The phrase ‘mobile games’ usually brings to mind bad graphics, cheesy music, limited playability and rip-off prices but Nokia sees a €2bn-strong niche market opportunity.
This year represents a shift in focus for Nokia, first with the introduction of ‘Comes with Music’, a new subscription service offering unlimited music downloads and now with N-Gage, which launches officially in early 2008.
N-Gage is an application that will sit on Nokia’s N-series phones and act as a portal in which users download games, share scores with friends, browse through new and upcoming releases and create their own gaming profile.
Jakko Kaidesoja, games director for Nokia, observes how much the mobile games market has moved on since the advent of Snake for the early Nokia handsets. With bigger screens, better sound and more computing power the handset can become a pretty powerful games platform, he says.
Kaidesoja reckons the leverage of the handset as a games device is due to the fact that almost everyone has one. He feels the only barriers to uptake in mobile games today are consumers discovering them in the first place and downloading them.
This is why Nokia has been investing time and money in three key areas: choice of games, platforms and a strong community element.
With the motto ‘games for everyone’, choice is a key concern for the company when attempting to engage both the casual gamer and seasoned expert, as well as someone who has never played a game before.
The suite of games available is strengthened by Nokia’s choice of partners: Capcom, Gameloft, Glu, Vivendi Games Mobile, Digital Chocolate, EA Mobile and THQ Wireless, among others.
These publishers will supply third-party content ranging from Star Wars and Brothers in Arms to Fifa ’08 and Sims 2 Pets, aiming to cover a broad range of interests from shoot-’em-up to strategy to adventure genres.
Jon Arber, analyst with UK firm Ovum, says Nokia is not aiming to draw consumers away from the existing games consoles, “It is trying to grow the market for mobile games – and this means attracting people who do not consider themselves gamers, and may not own any gaming hardware.
“Hardcore gamers don’t want the same thing from their phone that they want from their home console – they may be looking for a five-minute time killer while on the bus.” In addition, the popularity of casual online games with the older demographic proves there is a market for games among older consumers.
“While there are some consumers who will never use their phone for anything other than calls and SMS, Nokia must ensure it offers a good customer experience and ease of use in order to attract and retain those who are interested.”
However, as both publisher and developer of games, Nokia has chosen to limit the games released on its own N-Series handsets and to use its own technology. In contrast, the majority of other mobile games are Java-based and can be downloaded and played on most brands of mobile phones.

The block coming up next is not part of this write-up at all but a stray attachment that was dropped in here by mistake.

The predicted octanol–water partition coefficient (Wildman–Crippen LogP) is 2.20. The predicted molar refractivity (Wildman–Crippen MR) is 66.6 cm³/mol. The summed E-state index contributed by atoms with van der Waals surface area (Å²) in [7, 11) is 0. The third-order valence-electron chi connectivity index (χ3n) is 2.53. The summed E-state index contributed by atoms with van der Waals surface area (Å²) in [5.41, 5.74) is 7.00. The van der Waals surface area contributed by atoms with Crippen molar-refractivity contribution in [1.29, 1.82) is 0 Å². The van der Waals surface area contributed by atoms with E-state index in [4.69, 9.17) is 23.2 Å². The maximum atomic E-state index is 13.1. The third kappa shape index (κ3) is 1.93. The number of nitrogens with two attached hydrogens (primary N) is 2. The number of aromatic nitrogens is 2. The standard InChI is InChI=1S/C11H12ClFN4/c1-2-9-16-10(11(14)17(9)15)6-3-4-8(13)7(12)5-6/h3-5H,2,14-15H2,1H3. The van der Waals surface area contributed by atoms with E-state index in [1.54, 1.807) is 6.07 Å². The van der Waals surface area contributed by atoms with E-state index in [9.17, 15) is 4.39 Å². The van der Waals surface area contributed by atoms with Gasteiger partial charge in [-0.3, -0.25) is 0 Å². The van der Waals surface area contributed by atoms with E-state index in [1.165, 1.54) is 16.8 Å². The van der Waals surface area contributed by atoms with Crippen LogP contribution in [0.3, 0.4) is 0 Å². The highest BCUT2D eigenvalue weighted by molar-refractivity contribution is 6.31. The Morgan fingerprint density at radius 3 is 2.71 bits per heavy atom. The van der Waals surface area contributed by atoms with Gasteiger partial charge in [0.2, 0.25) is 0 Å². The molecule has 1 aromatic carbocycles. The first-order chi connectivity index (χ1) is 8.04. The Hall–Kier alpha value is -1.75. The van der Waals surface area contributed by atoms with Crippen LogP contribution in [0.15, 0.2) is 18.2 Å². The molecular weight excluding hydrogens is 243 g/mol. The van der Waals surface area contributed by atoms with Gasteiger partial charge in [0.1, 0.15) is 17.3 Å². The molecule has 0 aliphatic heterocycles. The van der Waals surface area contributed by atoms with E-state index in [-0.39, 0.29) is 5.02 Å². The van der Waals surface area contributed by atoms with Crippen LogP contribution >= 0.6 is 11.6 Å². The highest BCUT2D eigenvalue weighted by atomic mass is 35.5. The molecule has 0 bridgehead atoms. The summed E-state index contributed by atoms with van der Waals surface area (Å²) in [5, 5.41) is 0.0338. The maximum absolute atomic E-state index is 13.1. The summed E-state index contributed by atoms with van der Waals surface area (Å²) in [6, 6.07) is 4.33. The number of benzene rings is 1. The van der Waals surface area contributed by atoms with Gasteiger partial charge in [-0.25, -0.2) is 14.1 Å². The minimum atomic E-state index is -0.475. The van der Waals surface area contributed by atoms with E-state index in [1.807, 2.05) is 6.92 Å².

Mark Ollila, head of Nokia Games Publishing, said there are no plans to open up this service to other mobile manufacturers adding that Nokia is aware Java games currently account for 75pc of the mobile games market.
This may seem like a risky investment on Nokia’s part given the hurdle it has to overcome in the minds of customers who assume the Nokia mobile-gaming experience may be like Java-based games.
“There is a slight risk, but this is outweighed by the potential benefits. There is still a large amount of untapped potential in the mobile games market, and N-Series owners are the ideal target group,” says Arber.
“This is part of Nokia’s Ovi Internet Services offering, which also includes music, navigation and more. At present it’s limited to N-Series devices but we expect to see it extend further down the portfolio as time goes on.”
Nokia has anticipated that customers may be wary of paying to download a mobile game they may never use, hence the various free trial offers that are either time or level based. This allows the user to play the game for a bit, decide if they like it and then go on to pay between €7 and €10 for the download.
Given the nature of varying data transfer speeds from mobile operators, Nokia provides the option of game downloads via the N-Gage website to a PC, which can then be side-loaded onto the handset. The company also gives customers a choice between credit card payment or billing through the mobile carrier.
This flexibility is not what will make or break the uptake of the N-Gage gaming service. What will really turn heads is the social networking element Nokia has tapped into.
Letting users share games, scores, message each other and in cases turn user-generated content such as photos and audio into mini-games to share with friends is what will pique the curiosity of the jaded mobile gamer.
By Marie Boran